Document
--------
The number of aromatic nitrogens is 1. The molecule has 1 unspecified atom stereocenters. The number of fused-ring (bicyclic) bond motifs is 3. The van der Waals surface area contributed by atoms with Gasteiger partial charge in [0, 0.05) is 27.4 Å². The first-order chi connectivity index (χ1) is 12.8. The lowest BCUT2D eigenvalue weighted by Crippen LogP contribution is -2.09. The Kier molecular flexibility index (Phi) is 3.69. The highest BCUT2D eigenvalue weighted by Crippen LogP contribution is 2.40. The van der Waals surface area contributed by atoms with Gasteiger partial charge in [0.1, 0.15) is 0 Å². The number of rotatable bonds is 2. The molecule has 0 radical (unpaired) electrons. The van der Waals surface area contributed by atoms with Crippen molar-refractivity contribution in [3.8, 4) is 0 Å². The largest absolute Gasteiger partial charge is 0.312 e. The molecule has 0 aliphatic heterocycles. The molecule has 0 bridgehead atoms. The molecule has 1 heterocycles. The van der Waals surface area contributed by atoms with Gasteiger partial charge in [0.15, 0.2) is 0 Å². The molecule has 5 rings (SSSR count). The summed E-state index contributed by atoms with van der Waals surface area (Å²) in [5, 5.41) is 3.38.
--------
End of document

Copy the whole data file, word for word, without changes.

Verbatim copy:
The number of aromatic nitrogens is 1. The molecule has 1 unspecified atom stereocenters. The number of fused-ring (bicyclic) bond motifs is 3. The van der Waals surface area contributed by atoms with Gasteiger partial charge in [0, 0.05) is 27.4 Å². The first-order chi connectivity index (χ1) is 12.8. The lowest BCUT2D eigenvalue weighted by Crippen LogP contribution is -2.09. The Kier molecular flexibility index (Phi) is 3.69. The highest BCUT2D eigenvalue weighted by Crippen LogP contribution is 2.40. The van der Waals surface area contributed by atoms with Gasteiger partial charge in [0.1, 0.15) is 0 Å². The number of rotatable bonds is 2. The molecule has 0 radical (unpaired) electrons. The van der Waals surface area contributed by atoms with Crippen molar-refractivity contribution in [3.8, 4) is 0 Å². The largest absolute Gasteiger partial charge is 0.312 e. The molecule has 0 aliphatic heterocycles. The molecule has 0 bridgehead atoms. The molecule has 1 heterocycles. The van der Waals surface area contributed by atoms with Gasteiger partial charge in [0.15, 0.2) is 0 Å². The molecule has 5 rings (SSSR count). The summed E-state index contributed by atoms with van der Waals surface area (Å²) in [5, 5.41) is 3.38.